ToolNameWhenWhatHowDescription
WorkflowUpdateRatingCreateUpdate RatingRevenue > $500,000 and Lead Source = Partner ReferralUpdate rating to Hot if conditions are met
WorkflowNotifySalesMgrCreateSend EmailIndustry = BankingEmail Sales Manager if industry = banking
Process BuilderAdd TaskUpdateAdd task to call Lead within 3 daysLead Source = Web and Status = Working – ContactedCreate a task to place a follow up call to the lead

Start Small

Start with a very simple Flow so you understand the process of creating, running and debugging a flow. It will help your confidence to get over the steep learning curve and get you motivated to climb the next step.

The UpdateRating workflow in the table above would be a good starting point for your first flow.

Flow 1: Update Rating for a Lead

Let’s create a simple flow:

Start by creating a new flow of type: Record-Triggered Flow.

Trigger the Flow When: A record is created

Run the Flow: Before the record is saved

Select the object: (Lead)

You will need two decisions and one assignment element for this flow

Drag a Decision element to the canvas:

Configure the first decision to check: is the Annual Revenue greater than $500,000?

Drag another decision element to the canvas:

Configure the second decision to check: is the Lead Source = Partner Referral?

Drag an Assignment element to the canvas:

We will now configure the field we want updated (Rating).

Join up the elements:

Save your flow and activate it.

Notice how we did not need to get the lead record or save the record?

The flow will get the record automatically for us as it is triggered when the record is created. Because it is a before save flow, the flow is actually run before the record is saved by the user. No need to do anther save, it is all done in one transaction.

This simplicity and before save feature are what makes this flow execute quickly.

Test your flow:

Now go back to your Sales App or any app that has access to leads and create a new lead record. Enter a number > $500,000 for Annual Revenue and select Partner Referral as the lead source. Save the record and check that the rating has been set to Hot by your flow.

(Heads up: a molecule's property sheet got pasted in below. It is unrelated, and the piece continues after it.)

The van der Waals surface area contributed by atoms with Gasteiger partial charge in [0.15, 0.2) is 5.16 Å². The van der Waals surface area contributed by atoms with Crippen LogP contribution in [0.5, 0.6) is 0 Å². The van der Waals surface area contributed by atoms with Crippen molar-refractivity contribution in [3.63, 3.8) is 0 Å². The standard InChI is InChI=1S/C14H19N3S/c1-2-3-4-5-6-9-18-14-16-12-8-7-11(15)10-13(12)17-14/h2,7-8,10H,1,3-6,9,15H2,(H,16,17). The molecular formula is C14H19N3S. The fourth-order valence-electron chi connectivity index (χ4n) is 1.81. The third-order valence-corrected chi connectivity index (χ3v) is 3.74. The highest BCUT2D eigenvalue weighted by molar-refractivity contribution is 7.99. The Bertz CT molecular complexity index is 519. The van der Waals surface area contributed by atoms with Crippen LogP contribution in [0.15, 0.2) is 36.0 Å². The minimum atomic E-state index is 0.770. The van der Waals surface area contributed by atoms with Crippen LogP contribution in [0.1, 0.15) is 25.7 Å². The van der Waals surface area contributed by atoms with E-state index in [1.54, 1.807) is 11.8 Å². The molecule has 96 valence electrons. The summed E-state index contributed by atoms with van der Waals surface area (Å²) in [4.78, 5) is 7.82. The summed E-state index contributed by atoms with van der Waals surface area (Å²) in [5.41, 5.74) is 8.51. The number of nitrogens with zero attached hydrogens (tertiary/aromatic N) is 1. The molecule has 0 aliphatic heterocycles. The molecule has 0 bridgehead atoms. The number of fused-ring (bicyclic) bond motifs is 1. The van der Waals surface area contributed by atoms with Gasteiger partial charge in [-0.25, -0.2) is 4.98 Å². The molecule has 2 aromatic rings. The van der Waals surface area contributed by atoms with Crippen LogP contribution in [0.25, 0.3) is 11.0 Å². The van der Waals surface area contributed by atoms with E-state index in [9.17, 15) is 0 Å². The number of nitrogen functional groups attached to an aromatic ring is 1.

If this was successful, congratulations you have built your first flow!!

Build on your success

Now you have conquered your very first flow, tackle something a little more complex and gradually build up your skills and confidence. Before long you will be over the hump and on your way to tackling more complex flows.

In part 2 of this two-part article, we tackle a more complex flow that gathers feedback from a customer with a simple form and creates a customer feedback score.

Part 2 published now:
https://blog.certifycrm.com/make-the-transition-to-flow-part2/


Get more great training resources with our online training material that provides everything you need to get certified in the following:

  • Salesforce Administrator
  • Salesforce Platform App Builder
  • Salesforce Advanced Administrator
  • Salesforce Sales Cloud Consultant

Visit our online training site at CertifyCRM.com


Trailhead resources to get started with flow:

Trail: Build Flows with Flow Builder
https://trailhead.salesforce.com/en/content/learn/trails/build-flows-with-flow-builder

Trail: Automate Your Business Processes with Lightning Flow
https://trailhead.salesforce.com/en/content/learn/trails/automate_business_processes

Module: Lightning Flow for Service
https://trailhead.salesforce.com/content/learn/modules/service_lightning_flow_for_service